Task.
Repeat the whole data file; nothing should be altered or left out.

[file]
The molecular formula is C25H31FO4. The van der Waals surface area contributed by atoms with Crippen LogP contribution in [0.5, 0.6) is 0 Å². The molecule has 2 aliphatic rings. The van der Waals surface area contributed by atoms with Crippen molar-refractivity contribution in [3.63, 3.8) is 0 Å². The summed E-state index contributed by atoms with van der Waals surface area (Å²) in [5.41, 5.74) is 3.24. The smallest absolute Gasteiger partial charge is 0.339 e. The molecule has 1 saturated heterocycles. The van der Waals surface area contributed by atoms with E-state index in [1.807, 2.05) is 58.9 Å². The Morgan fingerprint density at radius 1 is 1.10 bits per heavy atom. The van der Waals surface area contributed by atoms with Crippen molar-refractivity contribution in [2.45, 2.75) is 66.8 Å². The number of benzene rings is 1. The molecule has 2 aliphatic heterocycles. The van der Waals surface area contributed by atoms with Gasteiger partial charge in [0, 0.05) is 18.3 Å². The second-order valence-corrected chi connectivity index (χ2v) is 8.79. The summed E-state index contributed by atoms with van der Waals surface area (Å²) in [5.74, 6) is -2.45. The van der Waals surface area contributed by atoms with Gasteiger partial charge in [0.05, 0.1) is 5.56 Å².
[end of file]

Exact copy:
The molecular formula is C25H31FO4. The van der Waals surface area contributed by atoms with Crippen LogP contribution in [0.5, 0.6) is 0 Å². The molecule has 2 aliphatic rings. The van der Waals surface area contributed by atoms with Crippen molar-refractivity contribution in [3.63, 3.8) is 0 Å². The summed E-state index contributed by atoms with van der Waals surface area (Å²) in [5.41, 5.74) is 3.24. The smallest absolute Gasteiger partial charge is 0.339 e. The molecule has 1 saturated heterocycles. The van der Waals surface area contributed by atoms with E-state index in [1.807, 2.05) is 58.9 Å². The Morgan fingerprint density at radius 1 is 1.10 bits per heavy atom. The van der Waals surface area contributed by atoms with Crippen molar-refractivity contribution in [2.45, 2.75) is 66.8 Å². The number of benzene rings is 1. The molecule has 2 aliphatic heterocycles. The van der Waals surface area contributed by atoms with Gasteiger partial charge in [0, 0.05) is 18.3 Å². The second-order valence-corrected chi connectivity index (χ2v) is 8.79. The summed E-state index contributed by atoms with van der Waals surface area (Å²) in [5.74, 6) is -2.45. The van der Waals surface area contributed by atoms with Gasteiger partial charge in [0.05, 0.1) is 5.56 Å².